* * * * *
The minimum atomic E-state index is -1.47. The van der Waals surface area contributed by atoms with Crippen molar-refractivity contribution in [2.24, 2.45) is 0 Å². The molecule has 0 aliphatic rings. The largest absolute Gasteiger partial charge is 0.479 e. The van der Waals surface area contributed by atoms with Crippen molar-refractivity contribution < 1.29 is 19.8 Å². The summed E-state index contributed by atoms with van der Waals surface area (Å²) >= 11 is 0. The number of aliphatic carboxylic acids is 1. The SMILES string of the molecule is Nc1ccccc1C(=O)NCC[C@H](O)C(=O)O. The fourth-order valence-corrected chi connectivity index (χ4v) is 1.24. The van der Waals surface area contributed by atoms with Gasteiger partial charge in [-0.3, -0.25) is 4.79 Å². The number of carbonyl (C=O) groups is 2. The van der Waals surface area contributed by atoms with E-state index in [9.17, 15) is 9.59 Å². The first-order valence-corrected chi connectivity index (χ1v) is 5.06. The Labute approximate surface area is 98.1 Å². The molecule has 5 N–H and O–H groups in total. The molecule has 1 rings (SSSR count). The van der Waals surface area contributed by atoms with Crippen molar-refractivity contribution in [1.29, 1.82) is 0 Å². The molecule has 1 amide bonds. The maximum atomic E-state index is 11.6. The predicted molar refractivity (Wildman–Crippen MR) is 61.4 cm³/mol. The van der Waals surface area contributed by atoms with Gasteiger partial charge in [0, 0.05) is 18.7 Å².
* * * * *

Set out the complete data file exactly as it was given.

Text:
The minimum atomic E-state index is -1.47. The van der Waals surface area contributed by atoms with Crippen molar-refractivity contribution in [2.24, 2.45) is 0 Å². The molecule has 0 aliphatic rings. The largest absolute Gasteiger partial charge is 0.479 e. The van der Waals surface area contributed by atoms with Crippen molar-refractivity contribution < 1.29 is 19.8 Å². The summed E-state index contributed by atoms with van der Waals surface area (Å²) >= 11 is 0. The number of aliphatic carboxylic acids is 1. The SMILES string of the molecule is Nc1ccccc1C(=O)NCC[C@H](O)C(=O)O. The fourth-order valence-corrected chi connectivity index (χ4v) is 1.24. The van der Waals surface area contributed by atoms with Gasteiger partial charge in [-0.3, -0.25) is 4.79 Å². The number of carbonyl (C=O) groups is 2. The van der Waals surface area contributed by atoms with E-state index in [9.17, 15) is 9.59 Å². The first-order valence-corrected chi connectivity index (χ1v) is 5.06. The Labute approximate surface area is 98.1 Å². The molecule has 5 N–H and O–H groups in total. The molecule has 1 rings (SSSR count). The van der Waals surface area contributed by atoms with Crippen molar-refractivity contribution in [1.29, 1.82) is 0 Å². The molecule has 1 amide bonds. The maximum atomic E-state index is 11.6. The predicted molar refractivity (Wildman–Crippen MR) is 61.4 cm³/mol. The van der Waals surface area contributed by atoms with Gasteiger partial charge in [0, 0.05) is 18.7 Å².